Many doctors  are not fully aware  how pervasive arthritis and other chronic musculoskeletal conditions can be on a person’s everyday  life. For some people  their condition impacts  constantly throughout the day.

As a Patient Partner you have the direct experience of the impact  of a musculoskeletal condition that can help inform the healthcare professionals  in a way that no text book can.


Principles of examination

The examination of the musculoskeletal system is to answer  important questions  that, together  with the history, should enable  a diagnosis  to be made.

These questions  are:

  • Is the patient’s musculoskeletal system normal?
  • If there is an abnormality?
    • What structures  are involved?
  • What is the cause?
    • Inflammation?
    • Damage?
    • Mechanical problems?
  • What is the pattern of distribution?
    • Is it one-sided or does it affect both sides of the body
  • What other features are there that may help assess the problem?

In  order  to  define  the  nature  of  the  abnormality the  doctor will  be looking for:

Inflammation of the joint. It is important  to distinguish  between inflammatory   types  of  arthritis  and   non-inflammatory conditions.  In general  terms the signs of inflammation are: warmth,  swelling, and tenderness.

Warmth which  can  be elicited  by lightly stroking the back  of the hand starting  at  a  normal  area  and  moving  over  the  joint.  This method is suitable  for testing medium  and large joints such as knee, ankle or wrist, but you cannot  feel the temperature of deep  seated joints like the hip.

Fig 1

Swelling of a joint. This may be due  to swelling  of bone,  swelling  soft tissue such  as the lining of the joint (synovitis)  or the accumulation of fluid (an effusion) in a joint, or a combination of these.  One  purpose  of examining  the swelling  is to determine what  is the cause  and there  are ways of doing this which you will learn about.  Sometimes x-rays or other tests are also done  to establish  the cause.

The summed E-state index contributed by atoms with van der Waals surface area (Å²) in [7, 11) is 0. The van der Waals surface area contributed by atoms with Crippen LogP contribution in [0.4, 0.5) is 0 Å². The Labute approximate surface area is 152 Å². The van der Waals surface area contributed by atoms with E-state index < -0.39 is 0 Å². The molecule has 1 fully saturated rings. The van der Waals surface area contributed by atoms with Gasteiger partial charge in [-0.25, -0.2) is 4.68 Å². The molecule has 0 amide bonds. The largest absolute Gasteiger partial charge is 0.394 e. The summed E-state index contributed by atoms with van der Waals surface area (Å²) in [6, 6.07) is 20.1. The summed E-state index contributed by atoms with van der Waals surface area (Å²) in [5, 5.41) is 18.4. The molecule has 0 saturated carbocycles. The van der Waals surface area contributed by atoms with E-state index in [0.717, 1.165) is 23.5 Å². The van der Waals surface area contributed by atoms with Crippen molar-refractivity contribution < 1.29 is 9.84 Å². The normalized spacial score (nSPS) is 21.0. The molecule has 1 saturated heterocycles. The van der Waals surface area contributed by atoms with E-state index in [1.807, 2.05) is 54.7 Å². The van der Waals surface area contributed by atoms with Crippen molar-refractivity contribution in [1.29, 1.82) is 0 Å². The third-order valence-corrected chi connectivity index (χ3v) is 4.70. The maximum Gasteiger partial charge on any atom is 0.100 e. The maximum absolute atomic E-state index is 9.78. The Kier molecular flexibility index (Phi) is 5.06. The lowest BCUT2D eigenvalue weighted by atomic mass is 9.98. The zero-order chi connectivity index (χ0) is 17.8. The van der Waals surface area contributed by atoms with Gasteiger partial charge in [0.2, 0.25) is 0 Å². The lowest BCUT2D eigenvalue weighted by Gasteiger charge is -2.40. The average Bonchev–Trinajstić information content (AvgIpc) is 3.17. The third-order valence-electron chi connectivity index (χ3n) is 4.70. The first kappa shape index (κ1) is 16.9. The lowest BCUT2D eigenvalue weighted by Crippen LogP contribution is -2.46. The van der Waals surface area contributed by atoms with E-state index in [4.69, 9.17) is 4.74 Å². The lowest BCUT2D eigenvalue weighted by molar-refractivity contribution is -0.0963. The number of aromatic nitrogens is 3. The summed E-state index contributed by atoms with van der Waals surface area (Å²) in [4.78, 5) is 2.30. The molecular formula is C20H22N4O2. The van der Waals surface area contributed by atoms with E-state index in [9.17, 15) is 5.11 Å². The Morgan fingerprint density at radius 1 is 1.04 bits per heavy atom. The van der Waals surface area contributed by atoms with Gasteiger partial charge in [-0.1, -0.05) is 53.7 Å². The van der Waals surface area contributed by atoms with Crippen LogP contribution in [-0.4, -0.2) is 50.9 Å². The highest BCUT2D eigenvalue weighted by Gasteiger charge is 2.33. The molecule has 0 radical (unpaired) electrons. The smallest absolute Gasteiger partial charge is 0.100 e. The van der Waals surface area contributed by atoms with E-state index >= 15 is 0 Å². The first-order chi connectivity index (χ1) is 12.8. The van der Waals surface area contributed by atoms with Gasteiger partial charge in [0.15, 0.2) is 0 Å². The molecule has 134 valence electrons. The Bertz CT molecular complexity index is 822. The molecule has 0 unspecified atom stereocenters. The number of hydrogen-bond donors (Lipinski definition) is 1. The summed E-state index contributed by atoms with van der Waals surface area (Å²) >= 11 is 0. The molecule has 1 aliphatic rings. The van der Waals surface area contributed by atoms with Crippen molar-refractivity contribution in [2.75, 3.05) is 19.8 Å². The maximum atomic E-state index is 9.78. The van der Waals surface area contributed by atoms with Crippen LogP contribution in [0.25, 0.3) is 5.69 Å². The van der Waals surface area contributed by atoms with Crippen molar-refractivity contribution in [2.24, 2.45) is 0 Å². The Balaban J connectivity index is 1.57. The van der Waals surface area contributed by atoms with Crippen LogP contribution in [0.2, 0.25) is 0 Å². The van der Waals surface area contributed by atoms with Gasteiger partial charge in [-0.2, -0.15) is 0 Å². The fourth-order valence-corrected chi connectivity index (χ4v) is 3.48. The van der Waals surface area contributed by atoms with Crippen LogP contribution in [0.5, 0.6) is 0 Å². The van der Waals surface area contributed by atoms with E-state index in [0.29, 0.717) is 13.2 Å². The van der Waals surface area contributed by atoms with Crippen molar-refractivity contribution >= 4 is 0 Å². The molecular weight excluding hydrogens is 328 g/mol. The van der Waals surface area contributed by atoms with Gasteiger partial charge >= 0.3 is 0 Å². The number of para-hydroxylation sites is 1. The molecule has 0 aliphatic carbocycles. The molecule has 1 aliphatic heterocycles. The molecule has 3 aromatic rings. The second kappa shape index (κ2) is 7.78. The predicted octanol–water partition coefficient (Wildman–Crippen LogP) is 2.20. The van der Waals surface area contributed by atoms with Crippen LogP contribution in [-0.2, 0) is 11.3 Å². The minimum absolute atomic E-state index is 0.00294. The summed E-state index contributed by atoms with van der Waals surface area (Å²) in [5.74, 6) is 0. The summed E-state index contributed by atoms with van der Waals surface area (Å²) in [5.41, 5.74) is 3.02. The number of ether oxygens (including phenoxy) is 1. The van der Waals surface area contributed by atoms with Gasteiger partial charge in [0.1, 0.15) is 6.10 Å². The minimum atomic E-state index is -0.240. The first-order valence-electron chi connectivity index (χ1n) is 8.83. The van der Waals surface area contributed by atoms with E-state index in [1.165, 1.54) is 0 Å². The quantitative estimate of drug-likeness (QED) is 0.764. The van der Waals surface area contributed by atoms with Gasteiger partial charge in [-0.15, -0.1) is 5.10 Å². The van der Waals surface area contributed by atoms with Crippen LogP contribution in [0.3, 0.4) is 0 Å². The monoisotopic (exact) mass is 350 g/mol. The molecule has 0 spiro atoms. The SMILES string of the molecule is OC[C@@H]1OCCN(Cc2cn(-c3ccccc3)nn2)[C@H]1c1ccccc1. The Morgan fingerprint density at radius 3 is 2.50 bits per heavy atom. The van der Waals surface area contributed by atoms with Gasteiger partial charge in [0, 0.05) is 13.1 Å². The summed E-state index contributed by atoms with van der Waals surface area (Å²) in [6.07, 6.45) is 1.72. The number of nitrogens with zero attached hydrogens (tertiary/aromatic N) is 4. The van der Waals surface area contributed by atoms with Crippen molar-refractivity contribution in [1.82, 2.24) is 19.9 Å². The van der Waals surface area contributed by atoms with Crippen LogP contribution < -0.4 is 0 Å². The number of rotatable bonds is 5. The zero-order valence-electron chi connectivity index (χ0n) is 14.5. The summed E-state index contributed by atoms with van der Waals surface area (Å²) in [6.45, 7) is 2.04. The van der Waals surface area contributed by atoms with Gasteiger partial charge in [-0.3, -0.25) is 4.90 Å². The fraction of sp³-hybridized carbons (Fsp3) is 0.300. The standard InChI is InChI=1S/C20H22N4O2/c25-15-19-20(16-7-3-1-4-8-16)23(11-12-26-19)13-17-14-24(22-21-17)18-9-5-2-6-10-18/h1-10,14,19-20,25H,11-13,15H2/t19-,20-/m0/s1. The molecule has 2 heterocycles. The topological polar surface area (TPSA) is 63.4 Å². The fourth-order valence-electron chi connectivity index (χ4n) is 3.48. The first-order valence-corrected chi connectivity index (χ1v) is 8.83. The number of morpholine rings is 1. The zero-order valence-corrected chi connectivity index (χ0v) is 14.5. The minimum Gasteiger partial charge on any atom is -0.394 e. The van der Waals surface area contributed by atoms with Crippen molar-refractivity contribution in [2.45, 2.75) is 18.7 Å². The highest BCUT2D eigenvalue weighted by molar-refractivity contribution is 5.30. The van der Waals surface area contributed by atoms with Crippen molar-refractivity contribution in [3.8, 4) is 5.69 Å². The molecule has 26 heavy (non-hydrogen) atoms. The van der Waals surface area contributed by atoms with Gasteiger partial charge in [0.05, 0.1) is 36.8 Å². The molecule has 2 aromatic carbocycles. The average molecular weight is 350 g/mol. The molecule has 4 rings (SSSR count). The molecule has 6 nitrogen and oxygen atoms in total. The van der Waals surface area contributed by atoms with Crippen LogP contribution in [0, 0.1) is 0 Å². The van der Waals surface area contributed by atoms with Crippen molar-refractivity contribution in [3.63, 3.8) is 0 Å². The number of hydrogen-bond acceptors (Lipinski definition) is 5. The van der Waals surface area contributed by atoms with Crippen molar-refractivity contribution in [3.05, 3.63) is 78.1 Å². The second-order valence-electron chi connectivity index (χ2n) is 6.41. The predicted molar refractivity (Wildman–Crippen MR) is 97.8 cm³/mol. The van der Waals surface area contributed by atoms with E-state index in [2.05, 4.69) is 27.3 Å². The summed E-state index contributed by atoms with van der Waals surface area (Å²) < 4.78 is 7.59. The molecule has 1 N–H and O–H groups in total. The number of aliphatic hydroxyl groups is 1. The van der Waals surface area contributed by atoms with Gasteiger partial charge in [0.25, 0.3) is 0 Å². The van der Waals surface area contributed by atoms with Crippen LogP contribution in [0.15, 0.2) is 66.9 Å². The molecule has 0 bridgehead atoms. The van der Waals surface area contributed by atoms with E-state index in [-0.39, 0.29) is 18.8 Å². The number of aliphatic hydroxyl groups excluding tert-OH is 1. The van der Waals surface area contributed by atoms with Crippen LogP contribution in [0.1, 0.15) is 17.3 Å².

Fig 2

Tenderness. This is assessed  by  gentle  palpation or  squeezing to  test which  structures  are tender.  Any structure  of the musculoskeletal system can be tender. Tenderness  can be a feature of inflammation but muscles which  are in spasm for other reasons  can be tender.

Fig 3

Redness can  be seen  over very inflamed  joints such  as in gout or with infection.

Crepitus, which  is an  audible   sensation  that  can  also  be  felt by  the examiner, results from the movement of one rough surface over another. The roughness  may  arise  from OA when  it makes  a sound  that  differs from that of a normal  joint.

Damage may be irreversible damage  from past inflammation, recognised by  deformity   of  the  joint  and   permanent  loss  of  normal range   of movement.

Mechanical problems can include  tears of ligaments,  or prolapsed discs in the spine (slipped disc). These are identified  by a painful restriction  of movement of the joint in the absence of inflammation.

The range of joint motion  (ROM) will reveal  problems. Joints that  can move  further than  the average  show  hypermobility (hyper- means  more than usual; hypo means less than usual). Joint movement is usually diminished  by  inflammation  or  by  irreversible   damage  to the  joint structures by disease. Progressive diseases are accompanied by progressive loss of movement. If movement is lost completely it is known as ankylosis.

Other features are signs of systemic illness and skin signs. Skin signs can include  nodules  that suggest RA.